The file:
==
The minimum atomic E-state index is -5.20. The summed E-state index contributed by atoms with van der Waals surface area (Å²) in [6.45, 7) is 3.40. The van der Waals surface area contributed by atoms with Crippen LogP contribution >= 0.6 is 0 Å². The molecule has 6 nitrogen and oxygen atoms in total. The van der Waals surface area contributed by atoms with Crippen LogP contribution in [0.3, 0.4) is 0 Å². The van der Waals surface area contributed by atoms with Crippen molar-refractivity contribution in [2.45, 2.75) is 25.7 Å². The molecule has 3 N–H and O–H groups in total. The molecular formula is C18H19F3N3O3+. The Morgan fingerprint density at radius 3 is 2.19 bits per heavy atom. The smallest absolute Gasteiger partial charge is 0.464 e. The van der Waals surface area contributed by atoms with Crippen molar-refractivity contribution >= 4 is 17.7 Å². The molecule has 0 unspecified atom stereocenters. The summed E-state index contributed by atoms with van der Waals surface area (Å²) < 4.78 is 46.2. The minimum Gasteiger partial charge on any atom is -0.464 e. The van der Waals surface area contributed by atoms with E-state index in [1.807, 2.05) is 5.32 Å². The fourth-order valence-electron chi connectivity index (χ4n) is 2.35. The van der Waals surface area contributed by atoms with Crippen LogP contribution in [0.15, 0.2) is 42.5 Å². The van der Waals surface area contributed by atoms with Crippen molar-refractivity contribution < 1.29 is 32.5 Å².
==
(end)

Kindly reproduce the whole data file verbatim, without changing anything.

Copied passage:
The minimum atomic E-state index is -5.20. The summed E-state index contributed by atoms with van der Waals surface area (Å²) in [6.45, 7) is 3.40. The van der Waals surface area contributed by atoms with Crippen LogP contribution >= 0.6 is 0 Å². The molecule has 6 nitrogen and oxygen atoms in total. The van der Waals surface area contributed by atoms with Crippen LogP contribution in [0.3, 0.4) is 0 Å². The van der Waals surface area contributed by atoms with Crippen molar-refractivity contribution in [2.45, 2.75) is 25.7 Å². The molecule has 3 N–H and O–H groups in total. The molecular formula is C18H19F3N3O3+. The Morgan fingerprint density at radius 3 is 2.19 bits per heavy atom. The smallest absolute Gasteiger partial charge is 0.464 e. The van der Waals surface area contributed by atoms with Crippen molar-refractivity contribution >= 4 is 17.7 Å². The molecule has 0 unspecified atom stereocenters. The summed E-state index contributed by atoms with van der Waals surface area (Å²) < 4.78 is 46.2. The minimum Gasteiger partial charge on any atom is -0.464 e. The van der Waals surface area contributed by atoms with E-state index in [1.807, 2.05) is 5.32 Å². The fourth-order valence-electron chi connectivity index (χ4n) is 2.35. The van der Waals surface area contributed by atoms with Crippen LogP contribution in [0.15, 0.2) is 42.5 Å². The van der Waals surface area contributed by atoms with Crippen molar-refractivity contribution < 1.29 is 32.5 Å².